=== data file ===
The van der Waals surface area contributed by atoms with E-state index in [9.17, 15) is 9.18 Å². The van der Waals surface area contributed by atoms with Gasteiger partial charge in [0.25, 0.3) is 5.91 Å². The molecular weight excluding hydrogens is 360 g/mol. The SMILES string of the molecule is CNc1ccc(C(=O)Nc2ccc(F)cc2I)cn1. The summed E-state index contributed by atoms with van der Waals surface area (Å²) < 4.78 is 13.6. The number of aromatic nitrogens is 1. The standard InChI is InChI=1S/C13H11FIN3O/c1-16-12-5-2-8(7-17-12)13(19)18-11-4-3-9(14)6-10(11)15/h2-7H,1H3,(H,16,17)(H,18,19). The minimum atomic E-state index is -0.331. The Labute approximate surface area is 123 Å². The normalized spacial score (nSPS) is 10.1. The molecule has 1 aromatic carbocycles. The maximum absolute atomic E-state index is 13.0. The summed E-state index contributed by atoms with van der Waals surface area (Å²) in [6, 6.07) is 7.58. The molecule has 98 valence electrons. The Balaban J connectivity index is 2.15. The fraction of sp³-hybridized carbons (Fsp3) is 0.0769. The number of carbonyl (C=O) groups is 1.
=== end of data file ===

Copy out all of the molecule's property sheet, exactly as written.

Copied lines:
The van der Waals surface area contributed by atoms with E-state index in [9.17, 15) is 9.18 Å². The van der Waals surface area contributed by atoms with Gasteiger partial charge in [0.25, 0.3) is 5.91 Å². The molecular weight excluding hydrogens is 360 g/mol. The SMILES string of the molecule is CNc1ccc(C(=O)Nc2ccc(F)cc2I)cn1. The summed E-state index contributed by atoms with van der Waals surface area (Å²) < 4.78 is 13.6. The number of aromatic nitrogens is 1. The standard InChI is InChI=1S/C13H11FIN3O/c1-16-12-5-2-8(7-17-12)13(19)18-11-4-3-9(14)6-10(11)15/h2-7H,1H3,(H,16,17)(H,18,19). The minimum atomic E-state index is -0.331. The Labute approximate surface area is 123 Å². The normalized spacial score (nSPS) is 10.1. The molecule has 1 aromatic carbocycles. The maximum absolute atomic E-state index is 13.0. The summed E-state index contributed by atoms with van der Waals surface area (Å²) in [6, 6.07) is 7.58. The molecule has 98 valence electrons. The Balaban J connectivity index is 2.15. The fraction of sp³-hybridized carbons (Fsp3) is 0.0769. The number of carbonyl (C=O) groups is 1.